Google reaches out to Webmasters

Google reaches out to Webmasters
People Looking up at Social Media Icons

Google are asking its users what they would like to see added, improved, removed or changed in its Webmaster Tools application and in search results in 2015. You can read Google’s invitation to comment here, and join in the conversation here.

If you’re a little short on new ideas, you can also review the suggestions from other users and vote on them.

Among the most popular suggestions right now are:

* Increasing the amount of information and number of reports available from Webmaster Tools

* Clear reports to highlight any pages that have been penalised by Google’s algorithm, with actionable points on how to resolve the problem

* Better filtering in the backlinks report; for example allowing you to filter out links that are “nofollow” and therefore not passing on any value

* A better API for Webmaster Tools to allow people to build their own tools and reports

The request for user feedback comes hot on the heels of the announcement from Google’s John Mueller earlier this month that the Google Webmaster Tools team is working on updating both the layouts and the text of messages delivered to webmasters through its software. Webmasters have been complaining for some time that the messages from Google Webmaster Tools are less than clear, especially around new additions such as the Disavow Links option.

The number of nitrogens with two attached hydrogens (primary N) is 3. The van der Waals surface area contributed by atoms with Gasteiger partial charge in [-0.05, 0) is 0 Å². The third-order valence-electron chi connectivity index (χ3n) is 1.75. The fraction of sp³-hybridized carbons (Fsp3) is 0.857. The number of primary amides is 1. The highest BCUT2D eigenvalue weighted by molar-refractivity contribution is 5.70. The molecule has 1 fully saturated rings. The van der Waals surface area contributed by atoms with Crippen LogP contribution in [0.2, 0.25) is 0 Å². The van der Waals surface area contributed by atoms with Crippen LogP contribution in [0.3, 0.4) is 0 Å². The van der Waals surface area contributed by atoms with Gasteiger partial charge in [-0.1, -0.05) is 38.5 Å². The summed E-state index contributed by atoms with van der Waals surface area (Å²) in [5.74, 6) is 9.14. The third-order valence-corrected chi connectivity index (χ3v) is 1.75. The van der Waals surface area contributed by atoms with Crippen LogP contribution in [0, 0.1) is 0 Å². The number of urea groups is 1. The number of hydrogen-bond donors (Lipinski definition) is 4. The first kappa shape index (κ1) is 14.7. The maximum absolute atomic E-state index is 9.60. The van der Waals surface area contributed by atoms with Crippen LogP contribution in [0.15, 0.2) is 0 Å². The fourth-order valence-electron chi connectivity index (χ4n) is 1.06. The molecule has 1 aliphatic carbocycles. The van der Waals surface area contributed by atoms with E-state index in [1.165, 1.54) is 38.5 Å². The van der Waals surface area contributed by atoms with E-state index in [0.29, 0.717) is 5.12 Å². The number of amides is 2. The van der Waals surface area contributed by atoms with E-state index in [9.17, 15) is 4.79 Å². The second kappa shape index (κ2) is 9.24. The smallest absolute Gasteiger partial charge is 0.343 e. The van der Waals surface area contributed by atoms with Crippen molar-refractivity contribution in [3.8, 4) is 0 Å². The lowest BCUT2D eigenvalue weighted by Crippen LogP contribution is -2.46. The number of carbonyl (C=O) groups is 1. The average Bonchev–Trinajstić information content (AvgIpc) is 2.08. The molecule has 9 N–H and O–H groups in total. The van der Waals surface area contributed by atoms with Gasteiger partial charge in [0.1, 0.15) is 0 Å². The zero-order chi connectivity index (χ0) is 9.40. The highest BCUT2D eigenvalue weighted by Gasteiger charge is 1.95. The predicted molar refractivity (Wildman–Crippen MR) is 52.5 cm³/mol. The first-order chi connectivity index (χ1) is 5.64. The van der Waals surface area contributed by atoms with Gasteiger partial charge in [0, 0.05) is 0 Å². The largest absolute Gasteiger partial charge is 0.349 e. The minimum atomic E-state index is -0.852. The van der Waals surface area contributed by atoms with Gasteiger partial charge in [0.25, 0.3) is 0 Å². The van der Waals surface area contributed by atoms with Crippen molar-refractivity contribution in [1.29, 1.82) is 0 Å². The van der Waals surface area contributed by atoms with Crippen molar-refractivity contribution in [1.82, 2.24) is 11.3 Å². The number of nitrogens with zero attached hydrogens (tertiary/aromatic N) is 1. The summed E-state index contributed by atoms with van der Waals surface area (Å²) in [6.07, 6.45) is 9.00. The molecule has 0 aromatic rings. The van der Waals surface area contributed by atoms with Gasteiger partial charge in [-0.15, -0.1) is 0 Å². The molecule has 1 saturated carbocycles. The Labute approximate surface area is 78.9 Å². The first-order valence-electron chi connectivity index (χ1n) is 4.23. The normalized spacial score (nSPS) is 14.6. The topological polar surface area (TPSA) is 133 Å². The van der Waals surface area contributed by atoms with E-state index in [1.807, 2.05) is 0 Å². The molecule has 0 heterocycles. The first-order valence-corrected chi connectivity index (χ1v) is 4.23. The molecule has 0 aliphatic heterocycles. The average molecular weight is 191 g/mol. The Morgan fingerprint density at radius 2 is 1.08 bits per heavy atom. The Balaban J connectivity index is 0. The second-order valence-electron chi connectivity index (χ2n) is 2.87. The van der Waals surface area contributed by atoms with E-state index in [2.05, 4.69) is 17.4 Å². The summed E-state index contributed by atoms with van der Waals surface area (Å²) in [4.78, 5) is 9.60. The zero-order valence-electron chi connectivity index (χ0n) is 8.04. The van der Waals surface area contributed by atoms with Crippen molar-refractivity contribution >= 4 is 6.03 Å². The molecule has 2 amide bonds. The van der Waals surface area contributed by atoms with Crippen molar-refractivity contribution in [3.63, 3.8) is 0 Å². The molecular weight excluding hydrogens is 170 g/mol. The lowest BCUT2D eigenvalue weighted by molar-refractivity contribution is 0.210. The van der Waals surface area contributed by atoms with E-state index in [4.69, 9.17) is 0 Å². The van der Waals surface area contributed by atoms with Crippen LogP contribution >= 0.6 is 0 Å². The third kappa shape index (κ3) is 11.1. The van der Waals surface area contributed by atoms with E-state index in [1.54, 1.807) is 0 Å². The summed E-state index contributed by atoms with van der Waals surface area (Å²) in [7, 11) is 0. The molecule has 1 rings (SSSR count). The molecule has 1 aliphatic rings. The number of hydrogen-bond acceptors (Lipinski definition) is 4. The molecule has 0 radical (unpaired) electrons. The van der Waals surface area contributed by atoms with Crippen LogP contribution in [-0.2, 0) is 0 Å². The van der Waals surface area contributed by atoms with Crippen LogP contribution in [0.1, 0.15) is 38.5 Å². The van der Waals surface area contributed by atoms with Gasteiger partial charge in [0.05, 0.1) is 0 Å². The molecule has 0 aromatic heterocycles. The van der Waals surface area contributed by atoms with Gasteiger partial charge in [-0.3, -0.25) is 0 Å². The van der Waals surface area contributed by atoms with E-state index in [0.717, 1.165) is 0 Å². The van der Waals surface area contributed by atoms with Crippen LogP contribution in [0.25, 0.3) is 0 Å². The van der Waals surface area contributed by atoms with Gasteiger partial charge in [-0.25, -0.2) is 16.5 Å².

Some pundits are saying that 2015 could be the year that Google’s dominance in the search market slips, having already lost its position as the default search in Firefox and with both Yahoo! and Bing vying to replace Google as the default search engine for iOS and iPhone. That being the case, it makes sense for Google to turn back to their community of webmasters, SEO specialists, and web marketers to build some “brand loyalty” and make sure that the focus of these consultants, and crucially their clients, remains with Google.

The outreach certainly seems to be working, because suggestions are coming in thick and fast. Interestingly very few of the suggestions, if any, are for changes to the way that search results are displayed. It would appear that most Webmasters aren’t too concerned with how Google displays the search results, as long as they at (or near) the top of them!

If there are things that you find frustrating with working with Google today, this is your chance to let them know.